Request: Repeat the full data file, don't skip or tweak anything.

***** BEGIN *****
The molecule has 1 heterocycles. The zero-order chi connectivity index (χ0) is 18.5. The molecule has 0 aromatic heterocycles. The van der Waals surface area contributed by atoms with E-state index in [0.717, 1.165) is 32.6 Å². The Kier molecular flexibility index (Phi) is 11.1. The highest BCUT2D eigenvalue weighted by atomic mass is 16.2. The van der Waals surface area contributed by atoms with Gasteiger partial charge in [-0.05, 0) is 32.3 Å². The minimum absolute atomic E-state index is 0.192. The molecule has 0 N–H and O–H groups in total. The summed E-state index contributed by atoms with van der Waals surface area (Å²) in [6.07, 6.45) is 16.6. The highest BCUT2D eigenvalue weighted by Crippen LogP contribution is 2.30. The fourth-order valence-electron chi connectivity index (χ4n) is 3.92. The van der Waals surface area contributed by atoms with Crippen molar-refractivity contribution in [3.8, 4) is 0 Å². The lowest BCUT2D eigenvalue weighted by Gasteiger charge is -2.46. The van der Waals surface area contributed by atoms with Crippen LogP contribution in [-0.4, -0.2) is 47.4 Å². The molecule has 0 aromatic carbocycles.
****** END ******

The molecule has 1 heterocycles. The zero-order chi connectivity index (χ0) is 18.5. The molecule has 0 aromatic heterocycles. The van der Waals surface area contributed by atoms with E-state index in [0.717, 1.165) is 32.6 Å². The Kier molecular flexibility index (Phi) is 11.1. The highest BCUT2D eigenvalue weighted by atomic mass is 16.2. The van der Waals surface area contributed by atoms with Gasteiger partial charge in [-0.05, 0) is 32.3 Å². The minimum absolute atomic E-state index is 0.192. The molecule has 0 N–H and O–H groups in total. The summed E-state index contributed by atoms with van der Waals surface area (Å²) in [6.07, 6.45) is 16.6. The highest BCUT2D eigenvalue weighted by Crippen LogP contribution is 2.30. The fourth-order valence-electron chi connectivity index (χ4n) is 3.92. The van der Waals surface area contributed by atoms with Crippen molar-refractivity contribution in [3.8, 4) is 0 Å². The lowest BCUT2D eigenvalue weighted by Gasteiger charge is -2.46. The van der Waals surface area contributed by atoms with Crippen LogP contribution in [-0.4, -0.2) is 47.4 Å². The molecule has 0 aromatic carbocycles.